The situation in Burma is getting worse, as the Daily Mirror (above, 1) and most other papers note in their lead stories.
The whole length of the vital Lashio-Mandalay railway is in grave danger as five Japanese divisions, totalling 100,000 men, supported by panzers and bombers, are storming the southern edge of the Upper Burma plateau.
With Japanese ground forces only 110 miles away, Lashio itself is being evacuated of civilians and supplies; it is burning following a raid by twenty-seven Japanese bombers (eleven of their escorts were shot down by the Allied defenders). Writing in the Daily Express, 'Military Reporter' Morley Richards writes (4) that 'The Battle for the Burma Road seems at the point of being lost':
If the Japanese reach Lashio and subsequently force the British north of Mandalay they will have achieved one of their major strategical objects: the temporary isolation of China.
The omens are not good: dispatches from the American Volunteer Group, for example, are coming from Kunming, indicating that its headquarters (and presumably the bulk of its aircraft) has moved back north into China.
Bomber Command has finally given Rostock a break, on Monday night instead attacking Cologne, the 'fourth largest city in the Reich [...] an important industrial target' (The Times, 4). Docks at Trondheim in Norway (where the Tirpitz is based) and at Dunkirk were also bombed, as well as aerodromes in France. But Rostock's agony continues. According the Daily Express (1),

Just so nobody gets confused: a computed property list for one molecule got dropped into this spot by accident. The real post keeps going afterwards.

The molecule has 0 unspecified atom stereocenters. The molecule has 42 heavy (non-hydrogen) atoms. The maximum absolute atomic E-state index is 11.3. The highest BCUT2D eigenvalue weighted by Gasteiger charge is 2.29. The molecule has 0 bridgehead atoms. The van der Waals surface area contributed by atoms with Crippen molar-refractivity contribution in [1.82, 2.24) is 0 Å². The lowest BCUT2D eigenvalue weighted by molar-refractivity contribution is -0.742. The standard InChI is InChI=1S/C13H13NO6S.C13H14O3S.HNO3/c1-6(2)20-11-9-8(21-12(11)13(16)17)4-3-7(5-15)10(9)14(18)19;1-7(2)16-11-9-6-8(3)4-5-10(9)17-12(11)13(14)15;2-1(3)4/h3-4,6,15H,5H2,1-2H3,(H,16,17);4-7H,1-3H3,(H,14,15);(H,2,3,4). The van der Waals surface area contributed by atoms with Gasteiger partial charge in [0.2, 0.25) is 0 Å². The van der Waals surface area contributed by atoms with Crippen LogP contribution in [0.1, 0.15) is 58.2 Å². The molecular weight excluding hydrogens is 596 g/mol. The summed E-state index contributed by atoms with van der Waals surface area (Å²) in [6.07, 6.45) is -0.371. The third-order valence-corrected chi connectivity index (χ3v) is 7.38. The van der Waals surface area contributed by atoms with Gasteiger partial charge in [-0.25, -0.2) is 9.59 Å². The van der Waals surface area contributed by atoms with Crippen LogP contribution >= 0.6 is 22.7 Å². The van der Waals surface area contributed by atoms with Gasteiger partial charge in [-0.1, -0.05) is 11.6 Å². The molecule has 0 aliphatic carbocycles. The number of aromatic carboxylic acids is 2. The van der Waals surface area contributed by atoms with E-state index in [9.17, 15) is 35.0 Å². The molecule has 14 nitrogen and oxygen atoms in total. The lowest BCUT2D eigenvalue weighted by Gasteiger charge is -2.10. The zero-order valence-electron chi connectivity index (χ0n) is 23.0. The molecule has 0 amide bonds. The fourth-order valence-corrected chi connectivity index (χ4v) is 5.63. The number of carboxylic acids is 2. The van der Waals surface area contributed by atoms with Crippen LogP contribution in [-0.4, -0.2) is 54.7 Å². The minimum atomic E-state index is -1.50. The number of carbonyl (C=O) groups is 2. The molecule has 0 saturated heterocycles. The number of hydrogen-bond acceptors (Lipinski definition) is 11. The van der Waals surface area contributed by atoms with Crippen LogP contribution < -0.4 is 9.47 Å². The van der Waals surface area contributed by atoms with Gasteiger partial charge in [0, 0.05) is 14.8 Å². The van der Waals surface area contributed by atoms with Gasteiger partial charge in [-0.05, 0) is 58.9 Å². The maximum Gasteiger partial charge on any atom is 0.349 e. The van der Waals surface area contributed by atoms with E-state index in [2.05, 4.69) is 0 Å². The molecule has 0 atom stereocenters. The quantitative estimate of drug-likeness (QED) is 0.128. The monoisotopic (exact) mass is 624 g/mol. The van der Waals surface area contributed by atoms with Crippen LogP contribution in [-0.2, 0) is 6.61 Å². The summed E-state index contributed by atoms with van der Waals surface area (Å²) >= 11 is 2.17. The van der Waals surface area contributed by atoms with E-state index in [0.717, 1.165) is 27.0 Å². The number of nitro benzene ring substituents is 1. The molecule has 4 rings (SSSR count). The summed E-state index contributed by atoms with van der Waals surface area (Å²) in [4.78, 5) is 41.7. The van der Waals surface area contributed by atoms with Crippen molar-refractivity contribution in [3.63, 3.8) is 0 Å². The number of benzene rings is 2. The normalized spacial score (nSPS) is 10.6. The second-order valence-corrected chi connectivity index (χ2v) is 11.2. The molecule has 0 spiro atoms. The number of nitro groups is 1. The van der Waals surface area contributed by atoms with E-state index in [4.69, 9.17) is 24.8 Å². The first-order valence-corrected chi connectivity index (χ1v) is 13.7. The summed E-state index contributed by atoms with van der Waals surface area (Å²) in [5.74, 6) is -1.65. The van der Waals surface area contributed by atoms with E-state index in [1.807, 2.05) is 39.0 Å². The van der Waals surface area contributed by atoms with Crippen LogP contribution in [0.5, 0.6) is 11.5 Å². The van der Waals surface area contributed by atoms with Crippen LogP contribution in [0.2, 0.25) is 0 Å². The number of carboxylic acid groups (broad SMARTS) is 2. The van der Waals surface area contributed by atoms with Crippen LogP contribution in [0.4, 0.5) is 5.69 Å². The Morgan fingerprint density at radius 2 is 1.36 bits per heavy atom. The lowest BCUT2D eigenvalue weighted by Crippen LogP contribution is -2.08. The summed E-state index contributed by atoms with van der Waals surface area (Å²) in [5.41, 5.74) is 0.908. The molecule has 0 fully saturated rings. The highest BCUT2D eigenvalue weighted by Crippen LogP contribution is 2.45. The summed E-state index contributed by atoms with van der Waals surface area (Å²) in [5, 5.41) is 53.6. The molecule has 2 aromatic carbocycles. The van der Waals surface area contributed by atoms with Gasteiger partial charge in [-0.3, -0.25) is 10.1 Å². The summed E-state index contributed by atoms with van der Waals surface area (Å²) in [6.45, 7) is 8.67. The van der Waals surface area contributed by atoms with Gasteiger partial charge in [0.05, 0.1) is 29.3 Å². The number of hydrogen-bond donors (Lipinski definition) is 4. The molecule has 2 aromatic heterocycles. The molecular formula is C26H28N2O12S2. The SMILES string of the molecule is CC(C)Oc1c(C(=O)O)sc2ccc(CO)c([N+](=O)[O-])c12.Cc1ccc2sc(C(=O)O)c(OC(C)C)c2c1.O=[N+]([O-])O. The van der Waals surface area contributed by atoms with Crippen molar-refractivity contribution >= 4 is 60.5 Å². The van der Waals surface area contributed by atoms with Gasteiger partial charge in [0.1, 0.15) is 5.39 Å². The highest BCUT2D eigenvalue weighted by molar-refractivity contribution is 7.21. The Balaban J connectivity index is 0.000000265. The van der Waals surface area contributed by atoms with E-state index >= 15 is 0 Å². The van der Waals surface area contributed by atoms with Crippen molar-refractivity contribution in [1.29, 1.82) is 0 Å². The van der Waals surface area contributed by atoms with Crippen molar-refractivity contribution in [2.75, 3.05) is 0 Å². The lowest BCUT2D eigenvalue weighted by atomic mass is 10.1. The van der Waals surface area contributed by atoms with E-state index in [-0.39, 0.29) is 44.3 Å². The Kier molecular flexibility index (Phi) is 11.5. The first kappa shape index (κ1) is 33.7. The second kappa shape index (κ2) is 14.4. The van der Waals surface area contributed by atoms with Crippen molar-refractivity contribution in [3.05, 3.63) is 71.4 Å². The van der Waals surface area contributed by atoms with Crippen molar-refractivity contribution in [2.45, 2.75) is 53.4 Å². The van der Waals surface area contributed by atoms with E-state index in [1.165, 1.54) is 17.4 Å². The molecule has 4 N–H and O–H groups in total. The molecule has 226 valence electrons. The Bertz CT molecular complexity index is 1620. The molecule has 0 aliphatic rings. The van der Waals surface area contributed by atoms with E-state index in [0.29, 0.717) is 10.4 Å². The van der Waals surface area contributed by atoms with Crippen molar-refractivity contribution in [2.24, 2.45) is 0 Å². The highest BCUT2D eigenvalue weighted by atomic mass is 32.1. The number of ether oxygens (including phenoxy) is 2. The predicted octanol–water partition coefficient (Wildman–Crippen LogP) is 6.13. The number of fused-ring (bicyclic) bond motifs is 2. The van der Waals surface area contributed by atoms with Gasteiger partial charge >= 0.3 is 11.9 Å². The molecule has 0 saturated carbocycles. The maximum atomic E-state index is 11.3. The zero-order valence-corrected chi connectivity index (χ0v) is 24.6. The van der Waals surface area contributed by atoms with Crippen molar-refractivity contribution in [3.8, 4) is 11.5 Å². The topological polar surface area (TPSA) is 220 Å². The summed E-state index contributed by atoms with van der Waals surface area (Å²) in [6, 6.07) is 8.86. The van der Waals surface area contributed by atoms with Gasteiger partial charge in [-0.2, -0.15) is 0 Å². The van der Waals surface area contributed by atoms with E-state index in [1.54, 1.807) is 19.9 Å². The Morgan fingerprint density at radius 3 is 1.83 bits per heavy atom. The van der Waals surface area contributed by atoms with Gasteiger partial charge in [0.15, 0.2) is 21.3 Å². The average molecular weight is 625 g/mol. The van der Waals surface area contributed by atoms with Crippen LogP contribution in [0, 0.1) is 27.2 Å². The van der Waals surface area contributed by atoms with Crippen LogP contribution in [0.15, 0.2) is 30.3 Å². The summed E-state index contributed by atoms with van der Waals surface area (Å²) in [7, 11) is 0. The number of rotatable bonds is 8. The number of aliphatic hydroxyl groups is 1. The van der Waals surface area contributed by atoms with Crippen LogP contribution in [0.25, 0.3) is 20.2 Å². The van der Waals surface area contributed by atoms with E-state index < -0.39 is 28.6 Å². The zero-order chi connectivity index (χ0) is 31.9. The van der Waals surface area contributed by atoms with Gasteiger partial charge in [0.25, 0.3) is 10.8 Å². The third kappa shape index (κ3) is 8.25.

Tens of thousands of the 116,000 inhabitants of the Baltic port are fleeing to surrounding villages and towns. The roads leading south are choked with refugees.
Practically all the women, children and old people are being evacuated, as well as many men who are not now needed in the city because the factory plants are flattened.
The refugees 'say our pilots dropped tins of phosphorus, which are a thousand times worse than incendiaries'.
The R.A.F. raiders flew low over the houses and made machine-gun attacks to stop the work of extinguishing the fires, says the German Air Ministry.
Berlin is 'unable to deny that looting broke out immediately the population's flight began', but reports that police are 'rounding up dozens of looters hiding among the smouldering heaps of rubble'. One presumes they will be executed. Under the headline 'NATURAL SELECTION BY AIR ATTACK', The Times quotes an article appearing recently in Alfred Rosenberg's Archiv für Rassen und Gesellschaft-Biologie which suggests that 'the Nazi mind' considers that the British air raids will actually help improve the Aryan race (3):